A group of 239 scientists from 32 countries have alerted the World Health Organisation to the possibility of COVID-19 being spread through very small droplets (called aerosols) that can stay suspended in the air for long periods of time. Indeed, an early laboratory study carried out by the National Institute of Health in the United States found that the coronavirus can linger in the air for up to four hours in aerosol form. On the basis of this and many more studies, the scientists are warning that WHO and other public health organisations should review their health guidelines on COVID-19.
“The current guidance from numerous international and national bodies focuses on hand washing, maintaining social distancing, and droplet precautions. Most public health organizations, including the World Health Organization (WHO), do not recognize airborne transmission except for aerosol-generating procedures performed in healthcare settings. Hand washing and social distancing are appropriate, but in our view, insufficient to provide protection from virus-carrying respiratory micro-droplets released into the air by infected people,” the scientists say in an open letter they have written to WHO.
Studies by the letter’s signatories and other scientists have demonstrated that viruses are released during exhalation, talking, and coughing in micro-droplets small enough to remain aloft in air and pose a risk of exposure at distances beyond 1 to 2 metres from an infected individual. They warn that the possibility of infection is especially acute in indoor or enclosed environments, particularly those that are crowded and have inadequate ventilation relative to the number of occupants and extended exposure periods.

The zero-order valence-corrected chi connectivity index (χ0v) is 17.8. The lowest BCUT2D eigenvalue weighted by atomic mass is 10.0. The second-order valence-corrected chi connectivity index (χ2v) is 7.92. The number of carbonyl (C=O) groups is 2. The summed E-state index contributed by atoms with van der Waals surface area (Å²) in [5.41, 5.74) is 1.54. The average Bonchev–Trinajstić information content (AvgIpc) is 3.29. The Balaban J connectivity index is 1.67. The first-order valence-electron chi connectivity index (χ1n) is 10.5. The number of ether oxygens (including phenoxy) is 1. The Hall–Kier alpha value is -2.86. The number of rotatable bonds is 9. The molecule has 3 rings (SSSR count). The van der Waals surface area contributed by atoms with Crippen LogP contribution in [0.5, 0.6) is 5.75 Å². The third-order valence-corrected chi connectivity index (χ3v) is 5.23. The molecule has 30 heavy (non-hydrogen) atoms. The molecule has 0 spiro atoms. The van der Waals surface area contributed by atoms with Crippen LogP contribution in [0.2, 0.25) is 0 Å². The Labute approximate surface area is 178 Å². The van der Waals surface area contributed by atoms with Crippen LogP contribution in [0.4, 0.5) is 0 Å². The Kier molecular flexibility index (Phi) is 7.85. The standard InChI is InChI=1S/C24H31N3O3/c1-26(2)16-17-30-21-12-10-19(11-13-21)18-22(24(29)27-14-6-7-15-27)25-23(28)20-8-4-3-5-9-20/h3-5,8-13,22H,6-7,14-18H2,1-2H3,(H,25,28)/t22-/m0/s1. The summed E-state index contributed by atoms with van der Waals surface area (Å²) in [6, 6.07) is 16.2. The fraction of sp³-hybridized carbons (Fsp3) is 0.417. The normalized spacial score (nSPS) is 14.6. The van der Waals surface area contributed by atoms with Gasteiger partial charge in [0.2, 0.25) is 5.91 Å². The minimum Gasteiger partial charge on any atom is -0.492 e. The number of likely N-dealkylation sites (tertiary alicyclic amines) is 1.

“For example, airborne transmission appears to be the only plausible explanation for several superspreading events investigated which occurred under such conditions e.g., and others where recommended precautions related to direct droplet transmissions were followed.”
For their part, the scientists propose that in order to control the pandemic, pending the availability of a vaccine, all routes of transmission must be interrupted. The measures they recommend to mitigate airborne transmission risk include the following: providing sufficient and effective ventilation (supply clean outdoor air, minimize recirculating air) particularly in public buildings, workplace environments, schools, hospitals; supplementing general ventilation with airborne infection controls such as local exhaust, high efficiency air filtration, and germicidal ultraviolet lights and avoiding overcrowding, particularly in public transport and public buildings. They note that these measures are practical, can be easily implemented, many are not costly and offer more benefits than potential downsides even if they can only be partially implemented.
“For example, simple steps such as opening both doors and windows can dramatically increase air flow rates in many buildings,” they state in the letter to WHO.
If WHO adopts recommendations made by these scientists, some Third World countries would still not be able to implement some of them. In order to reduce crowding in public transport vehicles, the Botswana government halved the number of passengers. While this measure may have been effective in controlling spread, it also crippled the public transport and was reviewed a day before operators threatened to go on strike.